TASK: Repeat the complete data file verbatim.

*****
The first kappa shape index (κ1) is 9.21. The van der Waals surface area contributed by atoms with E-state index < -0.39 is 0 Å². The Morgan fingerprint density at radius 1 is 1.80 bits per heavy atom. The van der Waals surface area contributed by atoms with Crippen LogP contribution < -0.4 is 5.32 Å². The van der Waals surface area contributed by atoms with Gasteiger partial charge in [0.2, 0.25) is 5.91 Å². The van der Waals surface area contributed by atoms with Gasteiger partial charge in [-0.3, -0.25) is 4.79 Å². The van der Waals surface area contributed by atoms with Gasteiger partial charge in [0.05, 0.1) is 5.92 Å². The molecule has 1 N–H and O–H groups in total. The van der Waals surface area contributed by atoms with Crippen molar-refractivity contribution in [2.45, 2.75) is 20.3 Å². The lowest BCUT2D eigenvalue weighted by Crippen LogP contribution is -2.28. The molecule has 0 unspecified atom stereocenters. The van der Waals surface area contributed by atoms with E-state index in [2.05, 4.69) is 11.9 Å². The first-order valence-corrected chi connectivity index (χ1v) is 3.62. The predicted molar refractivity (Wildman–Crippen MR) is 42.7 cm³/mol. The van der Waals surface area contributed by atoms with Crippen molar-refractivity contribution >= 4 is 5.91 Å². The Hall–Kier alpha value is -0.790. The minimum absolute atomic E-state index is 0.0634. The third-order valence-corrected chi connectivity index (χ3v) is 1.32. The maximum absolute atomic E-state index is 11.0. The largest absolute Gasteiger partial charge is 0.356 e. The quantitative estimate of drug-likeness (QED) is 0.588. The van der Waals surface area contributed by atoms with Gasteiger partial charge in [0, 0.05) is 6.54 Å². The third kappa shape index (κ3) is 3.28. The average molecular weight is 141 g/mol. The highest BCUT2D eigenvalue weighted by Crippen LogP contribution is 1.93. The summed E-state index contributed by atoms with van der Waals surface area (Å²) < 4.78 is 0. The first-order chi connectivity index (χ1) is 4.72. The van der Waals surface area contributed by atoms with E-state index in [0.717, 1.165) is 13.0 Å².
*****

The first kappa shape index (κ1) is 9.21. The van der Waals surface area contributed by atoms with E-state index < -0.39 is 0 Å². The Morgan fingerprint density at radius 1 is 1.80 bits per heavy atom. The van der Waals surface area contributed by atoms with Crippen LogP contribution < -0.4 is 5.32 Å². The van der Waals surface area contributed by atoms with Gasteiger partial charge in [0.2, 0.25) is 5.91 Å². The van der Waals surface area contributed by atoms with Gasteiger partial charge in [-0.3, -0.25) is 4.79 Å². The van der Waals surface area contributed by atoms with Gasteiger partial charge in [0.05, 0.1) is 5.92 Å². The molecule has 1 N–H and O–H groups in total. The van der Waals surface area contributed by atoms with Crippen molar-refractivity contribution in [2.45, 2.75) is 20.3 Å². The lowest BCUT2D eigenvalue weighted by Crippen LogP contribution is -2.28. The molecule has 0 unspecified atom stereocenters. The van der Waals surface area contributed by atoms with E-state index in [2.05, 4.69) is 11.9 Å². The first-order valence-corrected chi connectivity index (χ1v) is 3.62. The predicted molar refractivity (Wildman–Crippen MR) is 42.7 cm³/mol. The van der Waals surface area contributed by atoms with Crippen molar-refractivity contribution >= 4 is 5.91 Å². The Hall–Kier alpha value is -0.790. The minimum absolute atomic E-state index is 0.0634. The third-order valence-corrected chi connectivity index (χ3v) is 1.32. The maximum absolute atomic E-state index is 11.0. The largest absolute Gasteiger partial charge is 0.356 e. The quantitative estimate of drug-likeness (QED) is 0.588. The van der Waals surface area contributed by atoms with Gasteiger partial charge in [0, 0.05) is 6.54 Å². The third kappa shape index (κ3) is 3.28. The average molecular weight is 141 g/mol. The highest BCUT2D eigenvalue weighted by Crippen LogP contribution is 1.93. The summed E-state index contributed by atoms with van der Waals surface area (Å²) < 4.78 is 0. The first-order chi connectivity index (χ1) is 4.72. The van der Waals surface area contributed by atoms with E-state index in [0.717, 1.165) is 13.0 Å².